Tag Archives: MI-10

Polling Conflict in Nevada;
Dr. Oz Draws Closer in PA;
Two Polls, Different Results

By Jim Ellis — Aug. 29, 2022

Senate

Nevada Sen. Catherine Cortez Masto (D)

Nevada: Polling Conflict — The Nevada Senate race is one of the most competitive and important statewide contests in this midterm election cycle, and two polls conducted within the same sampling realm report drawing opposite conclusions. Suffolk University, polling for the Reno Gazette Journal (Aug. 14-17; 500 likely Nevada general election voters; live interview), projects Sen. Catherine Cortez Masto (D) to be leading former Attorney General Adam Laxalt (R), 45-38 percent. Conversely, The Trafalgar Group (Aug. 15-18; 1,082 likely Nevada general election voters; multiple sampling techniques) sees a complete opposite picture. They find Laxalt holding a three-point edge, 47-44 percent.

It is not particularly surprising to see The Trafalgar Group with different results since their polling methodology is unique. Their accuracy rate, however, is among the best in the survey research industry.

Pennsylvania: Oz Drawing Closer — Despite what even a casual observer would perceive as Pennsylvania Republican Senate nominee Mehmet Oz’s campaign going poorly, two new statewide surveys find him trailing Lt. Gov. John Fetterman (D) by only four percentage points as the two research firms arrived at exactly identical ballot test results.

The pollsters, The Trafalgar Group (Aug. 15-19; 1,087 likely Pennsylvania general election voters; multiple sampling techniques) and Emerson College (Aug. 22-23; 1,034 likely Pennsylvania general election voters; interactive voice response system, online & text) both see Fetterman leading Dr. Oz, 48-44 percent. On the other hand, the new Franklin & Marshall College poll (Aug. 15-21; 522 registered Pennsylvania voters; live interview), with a much higher error rate than the other two, finds Fetterman’s advantage to be 43-30 percent.

House

MI-10: Two Polls, Same Time, Different Results — Regular Michigan pollster Mitchell Research, again surveying for the Michigan Information & Research Service (Aug. 16-21; 429 ikely MI-10 lgeneral election voters), finds former US Senate Republican nominee John James leading ex-Macomb County prosecutor Carl Marlinga (D), by a 47-38 percent clip, well beyond the polling margin of error. The Marlinga campaign countered with a Target Insyght survey (Aug. 16-18; 400 likely Michigan general election voters) that gives their candidate, Marlinga, a slight 47-45 percent edge. The new 10th was drawn as a highly competitive district, so a close finish here is clearly on the political horizon.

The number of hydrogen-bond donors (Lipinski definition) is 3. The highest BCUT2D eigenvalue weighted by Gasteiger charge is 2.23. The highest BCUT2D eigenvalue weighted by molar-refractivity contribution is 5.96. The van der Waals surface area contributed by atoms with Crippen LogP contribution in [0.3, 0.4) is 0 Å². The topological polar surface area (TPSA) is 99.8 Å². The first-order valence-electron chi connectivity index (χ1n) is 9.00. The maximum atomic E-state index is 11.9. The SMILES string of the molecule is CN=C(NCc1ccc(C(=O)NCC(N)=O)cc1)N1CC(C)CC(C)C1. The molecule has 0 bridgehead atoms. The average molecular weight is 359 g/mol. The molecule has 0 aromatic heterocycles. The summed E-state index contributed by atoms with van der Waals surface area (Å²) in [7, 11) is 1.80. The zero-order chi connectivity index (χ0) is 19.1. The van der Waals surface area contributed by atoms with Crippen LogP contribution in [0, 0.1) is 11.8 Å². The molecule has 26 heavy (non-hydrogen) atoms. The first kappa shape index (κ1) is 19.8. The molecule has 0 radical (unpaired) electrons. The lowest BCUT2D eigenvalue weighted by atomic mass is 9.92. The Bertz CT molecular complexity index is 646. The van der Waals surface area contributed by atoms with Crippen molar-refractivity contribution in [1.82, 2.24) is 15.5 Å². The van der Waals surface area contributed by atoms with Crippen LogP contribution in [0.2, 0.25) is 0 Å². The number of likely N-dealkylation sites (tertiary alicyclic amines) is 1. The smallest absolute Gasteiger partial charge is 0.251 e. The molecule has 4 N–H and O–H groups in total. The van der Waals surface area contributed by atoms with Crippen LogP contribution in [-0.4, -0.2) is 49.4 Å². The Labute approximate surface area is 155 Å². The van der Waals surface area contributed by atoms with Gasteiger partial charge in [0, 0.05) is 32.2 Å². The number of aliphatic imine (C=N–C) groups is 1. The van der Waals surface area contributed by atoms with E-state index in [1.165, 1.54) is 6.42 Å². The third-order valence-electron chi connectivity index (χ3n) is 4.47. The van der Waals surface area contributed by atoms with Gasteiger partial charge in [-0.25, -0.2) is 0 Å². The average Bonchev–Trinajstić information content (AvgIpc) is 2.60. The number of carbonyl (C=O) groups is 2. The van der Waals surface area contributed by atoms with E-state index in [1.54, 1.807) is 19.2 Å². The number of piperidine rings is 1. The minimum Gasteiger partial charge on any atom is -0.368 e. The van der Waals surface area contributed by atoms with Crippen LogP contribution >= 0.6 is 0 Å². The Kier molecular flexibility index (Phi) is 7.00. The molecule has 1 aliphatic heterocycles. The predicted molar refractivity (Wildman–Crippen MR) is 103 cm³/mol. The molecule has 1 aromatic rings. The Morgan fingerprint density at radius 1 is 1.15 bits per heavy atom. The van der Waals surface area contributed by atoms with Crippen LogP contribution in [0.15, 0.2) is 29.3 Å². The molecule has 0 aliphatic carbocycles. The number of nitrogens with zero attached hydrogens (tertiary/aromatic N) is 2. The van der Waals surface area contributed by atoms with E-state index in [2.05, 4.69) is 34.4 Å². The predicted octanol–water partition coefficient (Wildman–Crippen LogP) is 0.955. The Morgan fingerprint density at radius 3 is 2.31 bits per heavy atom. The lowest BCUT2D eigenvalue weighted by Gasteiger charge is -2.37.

Governor

Pennsylvania: Same Pattern as Senate — The three pollsters that tested the Pennsylvania Senate race, The Trafalgar Group, Emerson College and Franklin & Marshall College (see PA Senate above) the same partisan pattern is also appearing in the governor’s race. The Trafalgar and Emerson results are similar, and the F&M conclusion greatly differs, though they all agree on the race order.

In the governor’s race, The Trafalgar Group finds Attorney General Josh Shapiro (D) leading state Sen. Doug Mastriano (R-Fayetteville), 49-45 percent, while Emerson posts a similar 47-44 percent division. Like in the Senate race, Franklin & Marshall sees the Democratic performance in much better position. Their ballot test projects AG Shapiro with a stronger 44-33percent advantage. The stated margin of error factor on the Trafalgar poll is 2.9, while Emerson’s is an almost identical 3.0. The F&M error factor, however, is listed as 4.3percent.

Redistricting After-Effects

Click the map above or this link to go to an interactive version: Dave’s Redistricting App

By Jim Ellis

Feb. 24, 2022 — As more states complete their redistricting process and additional data becomes available, we are beginning to catch a glimpse of each party’s path to either keeping or re-claiming the House majority in the coming midterm election.

The FiveThirtyEight statistical organization along with the Dave’s Redistricting App operation are the two data groups that are charting each district as the states complete their decennial task of drawing new congressional district boundaries.

At this point, we have usable projection data from the two organizations in 350 of the nation’s 435 congressional districts, meaning newly completed maps in all but eight states. (FiveThirtyEight has not yet analyzed the new North Carolina map because the court has not yet given final approval, but Dave’s App has calculated based upon the version now before the judicial panel.) As an aside, several of the outstanding states are large, including Florida (28 congressional districts), Ohio (15 CDs: map was complete but rejected before the state Supreme Court), and Pennsylvania (17 CDs).

At this point we can see, after analyzing each of the 350 completed districts, that redistricting in and of itself will return only a narrow advantage to one party or the other. Considering the still incomplete outstanding states, it is unclear which political entity may earn a slight advantage once the entire process is finalized. Currently, newly created maps are complete (or pending court approval) in 42 states, including five of the six at-large domains whose single-state districts are included in the aforementioned aggregate number.